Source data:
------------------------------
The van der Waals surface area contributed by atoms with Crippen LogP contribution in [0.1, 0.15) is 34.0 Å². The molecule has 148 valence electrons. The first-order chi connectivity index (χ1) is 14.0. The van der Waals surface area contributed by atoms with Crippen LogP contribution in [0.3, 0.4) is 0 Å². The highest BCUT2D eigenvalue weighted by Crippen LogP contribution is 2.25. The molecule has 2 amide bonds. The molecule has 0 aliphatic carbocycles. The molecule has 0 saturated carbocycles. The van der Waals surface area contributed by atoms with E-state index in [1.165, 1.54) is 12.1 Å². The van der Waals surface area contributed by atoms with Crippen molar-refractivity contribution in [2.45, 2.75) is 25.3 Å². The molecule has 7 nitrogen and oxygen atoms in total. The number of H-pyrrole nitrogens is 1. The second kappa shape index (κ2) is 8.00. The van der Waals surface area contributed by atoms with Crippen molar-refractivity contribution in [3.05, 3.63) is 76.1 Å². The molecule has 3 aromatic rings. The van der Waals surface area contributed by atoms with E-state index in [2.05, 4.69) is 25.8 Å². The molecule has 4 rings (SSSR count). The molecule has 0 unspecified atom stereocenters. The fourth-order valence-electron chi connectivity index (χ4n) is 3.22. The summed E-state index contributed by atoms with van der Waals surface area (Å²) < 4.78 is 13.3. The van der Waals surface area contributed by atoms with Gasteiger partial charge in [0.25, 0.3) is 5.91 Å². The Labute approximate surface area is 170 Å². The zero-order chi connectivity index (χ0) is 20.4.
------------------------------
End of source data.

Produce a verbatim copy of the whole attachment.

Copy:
The van der Waals surface area contributed by atoms with Crippen LogP contribution in [0.1, 0.15) is 34.0 Å². The molecule has 148 valence electrons. The first-order chi connectivity index (χ1) is 14.0. The van der Waals surface area contributed by atoms with Crippen LogP contribution in [0.3, 0.4) is 0 Å². The highest BCUT2D eigenvalue weighted by Crippen LogP contribution is 2.25. The molecule has 2 amide bonds. The molecule has 0 aliphatic carbocycles. The molecule has 0 saturated carbocycles. The van der Waals surface area contributed by atoms with E-state index in [1.165, 1.54) is 12.1 Å². The van der Waals surface area contributed by atoms with Crippen molar-refractivity contribution in [2.45, 2.75) is 25.3 Å². The molecule has 7 nitrogen and oxygen atoms in total. The number of H-pyrrole nitrogens is 1. The second kappa shape index (κ2) is 8.00. The van der Waals surface area contributed by atoms with Crippen molar-refractivity contribution in [3.05, 3.63) is 76.1 Å². The molecule has 3 aromatic rings. The van der Waals surface area contributed by atoms with E-state index in [2.05, 4.69) is 25.8 Å². The molecule has 4 rings (SSSR count). The molecule has 0 unspecified atom stereocenters. The fourth-order valence-electron chi connectivity index (χ4n) is 3.22. The summed E-state index contributed by atoms with van der Waals surface area (Å²) < 4.78 is 13.3. The van der Waals surface area contributed by atoms with Gasteiger partial charge in [0.25, 0.3) is 5.91 Å². The Labute approximate surface area is 170 Å². The zero-order chi connectivity index (χ0) is 20.4.